Talking Drums

The West African News Magazine

Chorus against Decree 4

Decree 4 under which two Nigerian journalists were jailed for one year each last July and their newspaper, Guardian was fined, runs foul of the provisions of the fundamental human rights which remains untouched in the partly suspended 1979 constitution.

This view was expressed at the weekend by the National President of the Nigerian Bar Association, Mr Bola Ajibola at the launching of a special edition of The Nigerian Journalist, the official organ of the Nigeria Union of journalists in Lagos last weekend. The publication was fittingly dedicated to Messrs Tunde Thompson and Nduka Irabor, the two journalists.

The national president who chaired the function noted that even though truth had become a dirty word in Nigeria due to the emergence of Decree 4, journalists should remain courageous and continue to speak up.

He asked them to be prepared to face whatever occupational hazard that came their way. This would enable their cause to enjoy the support of men of goodwill as did Thompson and Irabor.

The same Decree 4 was described as a very unpopular law which can never help the government to achieve its objectives.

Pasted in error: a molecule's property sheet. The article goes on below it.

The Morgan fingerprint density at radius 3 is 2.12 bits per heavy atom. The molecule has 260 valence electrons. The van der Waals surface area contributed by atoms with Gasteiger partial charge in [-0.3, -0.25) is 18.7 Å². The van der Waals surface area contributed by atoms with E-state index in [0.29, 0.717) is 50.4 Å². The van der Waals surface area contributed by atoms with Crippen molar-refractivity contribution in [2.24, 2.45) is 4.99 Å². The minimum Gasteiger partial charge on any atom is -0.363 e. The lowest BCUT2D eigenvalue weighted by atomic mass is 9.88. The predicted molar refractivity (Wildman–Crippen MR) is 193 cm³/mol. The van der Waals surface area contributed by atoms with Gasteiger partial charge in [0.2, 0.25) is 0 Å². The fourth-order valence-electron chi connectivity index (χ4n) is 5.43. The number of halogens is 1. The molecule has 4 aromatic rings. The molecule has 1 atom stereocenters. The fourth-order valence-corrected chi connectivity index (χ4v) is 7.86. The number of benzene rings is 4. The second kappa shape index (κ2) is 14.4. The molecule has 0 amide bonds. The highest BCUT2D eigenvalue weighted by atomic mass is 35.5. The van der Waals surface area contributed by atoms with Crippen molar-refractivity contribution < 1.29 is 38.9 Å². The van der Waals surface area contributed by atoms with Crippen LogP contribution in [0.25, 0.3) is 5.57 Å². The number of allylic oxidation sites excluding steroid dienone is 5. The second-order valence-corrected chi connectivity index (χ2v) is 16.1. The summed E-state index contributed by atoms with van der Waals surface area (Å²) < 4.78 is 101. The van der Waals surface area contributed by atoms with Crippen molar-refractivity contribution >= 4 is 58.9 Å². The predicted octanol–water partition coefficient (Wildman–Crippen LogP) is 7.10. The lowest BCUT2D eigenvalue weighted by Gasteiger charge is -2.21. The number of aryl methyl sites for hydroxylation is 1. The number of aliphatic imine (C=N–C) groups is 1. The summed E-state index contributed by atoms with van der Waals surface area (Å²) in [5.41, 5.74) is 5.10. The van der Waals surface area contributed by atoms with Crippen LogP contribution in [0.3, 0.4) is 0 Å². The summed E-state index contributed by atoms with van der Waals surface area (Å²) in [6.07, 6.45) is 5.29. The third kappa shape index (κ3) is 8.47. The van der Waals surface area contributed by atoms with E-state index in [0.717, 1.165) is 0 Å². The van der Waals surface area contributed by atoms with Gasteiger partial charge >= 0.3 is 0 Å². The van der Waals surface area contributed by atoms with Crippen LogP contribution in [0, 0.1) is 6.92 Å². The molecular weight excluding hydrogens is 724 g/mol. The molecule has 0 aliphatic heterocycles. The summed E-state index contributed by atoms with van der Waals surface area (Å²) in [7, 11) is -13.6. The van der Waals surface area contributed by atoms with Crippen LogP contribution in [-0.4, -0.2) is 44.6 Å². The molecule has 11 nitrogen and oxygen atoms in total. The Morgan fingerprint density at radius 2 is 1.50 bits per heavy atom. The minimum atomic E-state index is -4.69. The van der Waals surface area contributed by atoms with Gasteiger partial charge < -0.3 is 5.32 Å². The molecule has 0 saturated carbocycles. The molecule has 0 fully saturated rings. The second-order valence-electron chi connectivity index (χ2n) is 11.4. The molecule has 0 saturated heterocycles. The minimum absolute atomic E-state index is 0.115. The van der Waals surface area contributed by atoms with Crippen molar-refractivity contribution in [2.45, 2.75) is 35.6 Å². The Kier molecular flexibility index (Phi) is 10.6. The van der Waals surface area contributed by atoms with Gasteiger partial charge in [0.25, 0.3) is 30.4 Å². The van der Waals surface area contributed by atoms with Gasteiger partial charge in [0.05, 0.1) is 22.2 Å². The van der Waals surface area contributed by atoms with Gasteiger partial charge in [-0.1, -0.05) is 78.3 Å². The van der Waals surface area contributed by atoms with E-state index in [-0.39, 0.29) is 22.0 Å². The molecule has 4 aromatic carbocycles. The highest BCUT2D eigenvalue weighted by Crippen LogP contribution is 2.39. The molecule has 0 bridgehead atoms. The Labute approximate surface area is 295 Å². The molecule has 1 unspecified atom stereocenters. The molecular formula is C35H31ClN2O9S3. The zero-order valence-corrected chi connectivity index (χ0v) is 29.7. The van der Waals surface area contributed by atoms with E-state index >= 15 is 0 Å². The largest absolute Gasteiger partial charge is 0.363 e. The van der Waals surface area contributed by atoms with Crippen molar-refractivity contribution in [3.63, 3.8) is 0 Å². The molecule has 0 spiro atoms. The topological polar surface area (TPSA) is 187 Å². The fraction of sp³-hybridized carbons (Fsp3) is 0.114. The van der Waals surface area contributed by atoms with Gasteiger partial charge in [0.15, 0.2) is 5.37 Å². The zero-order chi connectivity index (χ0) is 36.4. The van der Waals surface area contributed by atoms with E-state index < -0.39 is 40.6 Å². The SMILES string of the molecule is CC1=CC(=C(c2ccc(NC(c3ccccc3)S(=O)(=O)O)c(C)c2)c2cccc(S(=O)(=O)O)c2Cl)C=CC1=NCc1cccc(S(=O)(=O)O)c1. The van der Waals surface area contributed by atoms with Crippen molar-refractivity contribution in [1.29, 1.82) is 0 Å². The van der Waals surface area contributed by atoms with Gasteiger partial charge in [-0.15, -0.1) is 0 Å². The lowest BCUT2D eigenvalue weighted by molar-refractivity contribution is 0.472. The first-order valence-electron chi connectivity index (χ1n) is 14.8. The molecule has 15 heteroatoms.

The Speaker this time was Chief Moshood Abiola, Chairman of the Concord press, who regretted that the relationship between journalists and governments all over Africa was historically jinxed.

He lamented, "if journalists can be penalised for an error, how many doctors are we to kill for wrongly injecting their patients?"

Chief Abiola queried why the decree had not been invoked even though in his view there have been several breaches since Tunde and Nduka were jailed.

The Concord boss also noted another danger to the press in "the perverted politics being played with issuance of import licence to news- paper houses". He said the industry was being forced to add to the purge lists.

Another speaker at the launching, Mr Hassan Sunmonu, former president of the Nigerian Labour Congress said Decree 4 was not only unnecessary but also a fetter on the freedom of the Press and the people of Nigeria, who hitherto cherished the freedom embeded in their system. He said he was not yet to meet any Nigeria apart from the government, who favoured Decree 4, Mr Sunmonu also expressed surprise that Thompson and Irabor were not among the 250 persons released on October 1.

He said the country had enough laws on sedition to curb the excesses of any individual or group and that the taking away of freedom of expression means "we are all dead".

Earlier in his speech, the president of the Nigerian Union of Journalists, Mr Bola Adedoja, had described Thompson and Irabor as the authentic patriots and worthy martyrs of Nigerian journalism for their courage in protecting their source of information to the bitter end, "in spite of danger to their personal liberty and well-being of their families".

He called for solidarity among journalists, because "no journalist is free from the cudgels of the powers-that-be."

The launching of the journal was "to generate funds for the educational programme of the union and provide for the welfare of journalists in distress".

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